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Posts Tagged ‘Tourist Court Thailand’

19th September 2013

Recent reports indicate that Thailand is preparing to launch court proceedings at the Suvarnabhumi airport. On September 17th 2013, the Airports of Thailand PLC (AOT) approved a proposal to establish a court at the aforementioned airport. It appears that the airport court will be a division of the provincial court for Samut Prakan. The court is to be tasked with adjudicating cases involving infractions against foreign nationals. As of the time of this writing, the new court is supposedly scheduled to commence proceedings on Monday September 23, 2013.

Officials with the AOT have reported that within the past year there have been almost 2,000 crimes reportedly committed at the Suvarnabhumi airport. Although most such allegations involved mere petty crime. The establishment of the “airport court” is apparently an attempt to bolster the image of Thailand as a safe and tourist-friendly destination which takes crimes committed against foreign nationals seriously. Apparently, it may be possible for foreign nationals to schedule their cases with an eye toward maintaining their departure schedule from Thailand. Furthermore, any legal grievance which may arise at the airport could be dealt with at the airport court.

In a recent posting on this blog it was pointed out that Thai authorities had approved the commencement of proceedings at a recently established Tourist Court in the resort town of Pattaya. It was further pointed out that six more similar courts were scheduled to commence proceedings in the coming months. It would appear that the establishment of an airport court is in line with what appears to be an overarching Thai policy designed to provide new venues for tourists who have grievances in the Kingdom. That being stated, it currently appears that the airport court is modeled after traditional Thai courts while the tourist courts are more akin to arbitration venues. Those monitoring the justice system in Thailand are likely to be interested in the effectiveness of the new tourist court as well as the new airport court since no similar tribunals have ever existed in Thailand.

As in the case of the recently established tourist court, the airport court at Suvarnabhumi is to be the first court of its type to be established in Thailand. Thai officials have explained that there are plans to establish another two airport courts at Don Mueng (another airport in Bangkok) and at the international airport in Phuket, Thailand. Hopefully these new venues will provide an efficient and convenient avenue for tourists in Thailand to seek redress of grievances.

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4th September 2013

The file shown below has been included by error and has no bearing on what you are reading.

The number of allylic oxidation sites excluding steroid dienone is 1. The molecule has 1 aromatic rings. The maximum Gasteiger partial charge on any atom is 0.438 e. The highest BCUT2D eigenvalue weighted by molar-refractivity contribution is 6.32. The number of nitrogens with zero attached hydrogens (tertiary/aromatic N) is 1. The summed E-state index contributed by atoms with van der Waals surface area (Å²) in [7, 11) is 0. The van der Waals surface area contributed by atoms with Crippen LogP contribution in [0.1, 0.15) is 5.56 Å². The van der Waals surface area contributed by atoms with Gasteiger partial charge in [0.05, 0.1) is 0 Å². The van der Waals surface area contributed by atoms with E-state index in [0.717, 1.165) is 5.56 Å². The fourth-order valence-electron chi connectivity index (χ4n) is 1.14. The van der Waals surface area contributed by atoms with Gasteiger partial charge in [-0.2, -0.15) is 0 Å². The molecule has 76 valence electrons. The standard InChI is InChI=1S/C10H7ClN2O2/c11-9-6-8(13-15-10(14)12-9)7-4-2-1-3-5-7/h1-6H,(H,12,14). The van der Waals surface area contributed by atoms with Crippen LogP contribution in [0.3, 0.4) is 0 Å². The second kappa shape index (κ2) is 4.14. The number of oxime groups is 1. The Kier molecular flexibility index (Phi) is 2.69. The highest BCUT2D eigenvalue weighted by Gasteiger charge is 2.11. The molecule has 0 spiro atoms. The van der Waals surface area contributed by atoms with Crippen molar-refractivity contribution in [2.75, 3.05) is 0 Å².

It would appear that the newly established tourist court is opening in Pattaya, Thailand today. This initiative was instigated due to a desire by Thai officials to provide foreign tourists with a forum to lodge complaints and seek redress of grievances. The new tourism court will be a “night court” as hearings will be held from 4:30pm until 8:30pm. Although the court appears to be prepared to hear some cases of a general nature (which involve tourists) it seems the court will primarily concern itself with cases involving consumer protection issues as well as tourist safety.

Of further interest to those who may have a case to bring before the Tourist Court is the announcement from Thai officials that such cases will likely be decided in the relatively quick period of one day as opposed to the customary 6 months usually required for traditional Thai courts to render a decision in a given adjudication. It appears that matters arising before the tourist court are likely to handled in much the same manner as arbitration proceeding since an emphasis will be placed upon negotiation rather than litigation. Cases of a more serious nature may be removed to the traditional Thai court system depending upon the issues involved.

It appears that Pattaya is not to be the only jurisdiction with a Court of this kind as it appears that there will be six additional Tourist Courts added to the system in the future. Thai officials intend to have these new Tourist Courts convened in the Silom area of Bangkok (with Pathum Wan District to be the venue) and the Khao San area of Bangkok (Dusit District). While Tourist Courts in Samui, Krabi, Phuket and Chiang Mai are expected to be convening soon as well. It should be interesting to see how decisions by these new Courts will be enforced since one of the parties to a given case may have returned to their homeland before the court has rendered a final decision. That stated, due to the fact that many of these Courts’ decisions are likely to be handed down in one day it stands to reason that many of the parties bringing cases will see resolution rather quickly.

This first Tourist Court in Pattaya is intended to act as a sort of a beta test for the Tourist Court system as a whole. As Thai officials, citizens, and foreign nationals get a glimpse of how these Courts will actually operate those experiences should be used to assist in making later established Courts more efficient. In recent years, Thailand’s government has implemented policies to discourage scams perpetrated against tourists as tourism is an important facet of the  Thai economy. The establishment of a Tourist Court appears to be logical extension of previously promulgated policies.

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